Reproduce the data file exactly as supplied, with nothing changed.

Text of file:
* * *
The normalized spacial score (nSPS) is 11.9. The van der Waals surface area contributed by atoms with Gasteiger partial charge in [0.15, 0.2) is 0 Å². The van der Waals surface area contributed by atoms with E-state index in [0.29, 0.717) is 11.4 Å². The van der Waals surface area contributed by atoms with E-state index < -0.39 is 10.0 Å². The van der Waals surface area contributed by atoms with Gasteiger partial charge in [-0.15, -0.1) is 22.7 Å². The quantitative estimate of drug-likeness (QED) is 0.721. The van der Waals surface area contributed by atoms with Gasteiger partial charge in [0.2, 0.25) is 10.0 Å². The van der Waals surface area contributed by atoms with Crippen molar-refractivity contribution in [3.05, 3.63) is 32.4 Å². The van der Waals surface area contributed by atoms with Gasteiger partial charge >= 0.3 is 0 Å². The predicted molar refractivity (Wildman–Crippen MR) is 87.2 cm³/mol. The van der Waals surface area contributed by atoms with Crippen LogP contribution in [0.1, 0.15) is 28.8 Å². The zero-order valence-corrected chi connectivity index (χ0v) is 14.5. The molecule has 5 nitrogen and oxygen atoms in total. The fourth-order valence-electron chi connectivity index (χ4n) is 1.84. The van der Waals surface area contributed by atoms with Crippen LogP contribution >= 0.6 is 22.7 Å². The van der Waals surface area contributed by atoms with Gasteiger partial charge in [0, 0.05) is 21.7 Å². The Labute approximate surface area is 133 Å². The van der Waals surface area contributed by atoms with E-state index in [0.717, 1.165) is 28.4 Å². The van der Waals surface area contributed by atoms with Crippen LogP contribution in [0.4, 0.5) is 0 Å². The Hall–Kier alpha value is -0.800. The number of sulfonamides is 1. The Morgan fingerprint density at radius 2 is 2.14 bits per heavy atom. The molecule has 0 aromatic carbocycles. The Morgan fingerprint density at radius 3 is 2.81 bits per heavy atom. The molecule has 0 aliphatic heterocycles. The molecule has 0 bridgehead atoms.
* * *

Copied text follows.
The normalized spacial score (nSPS) is 11.9. The van der Waals surface area contributed by atoms with Gasteiger partial charge in [0.15, 0.2) is 0 Å². The van der Waals surface area contributed by atoms with E-state index in [0.29, 0.717) is 11.4 Å². The van der Waals surface area contributed by atoms with E-state index < -0.39 is 10.0 Å². The van der Waals surface area contributed by atoms with Gasteiger partial charge in [-0.15, -0.1) is 22.7 Å². The quantitative estimate of drug-likeness (QED) is 0.721. The van der Waals surface area contributed by atoms with Gasteiger partial charge in [0.2, 0.25) is 10.0 Å². The van der Waals surface area contributed by atoms with Crippen molar-refractivity contribution in [3.05, 3.63) is 32.4 Å². The van der Waals surface area contributed by atoms with Gasteiger partial charge >= 0.3 is 0 Å². The predicted molar refractivity (Wildman–Crippen MR) is 87.2 cm³/mol. The van der Waals surface area contributed by atoms with Crippen LogP contribution in [0.1, 0.15) is 28.8 Å². The zero-order valence-corrected chi connectivity index (χ0v) is 14.5. The molecule has 5 nitrogen and oxygen atoms in total. The fourth-order valence-electron chi connectivity index (χ4n) is 1.84. The van der Waals surface area contributed by atoms with Crippen LogP contribution >= 0.6 is 22.7 Å². The van der Waals surface area contributed by atoms with Gasteiger partial charge in [0, 0.05) is 21.7 Å². The Labute approximate surface area is 133 Å². The van der Waals surface area contributed by atoms with E-state index in [0.717, 1.165) is 28.4 Å². The van der Waals surface area contributed by atoms with Crippen LogP contribution in [0.4, 0.5) is 0 Å². The Hall–Kier alpha value is -0.800. The number of sulfonamides is 1. The Morgan fingerprint density at radius 2 is 2.14 bits per heavy atom. The molecule has 0 aromatic carbocycles. The Morgan fingerprint density at radius 3 is 2.81 bits per heavy atom. The molecule has 0 aliphatic heterocycles. The molecule has 0 bridgehead atoms.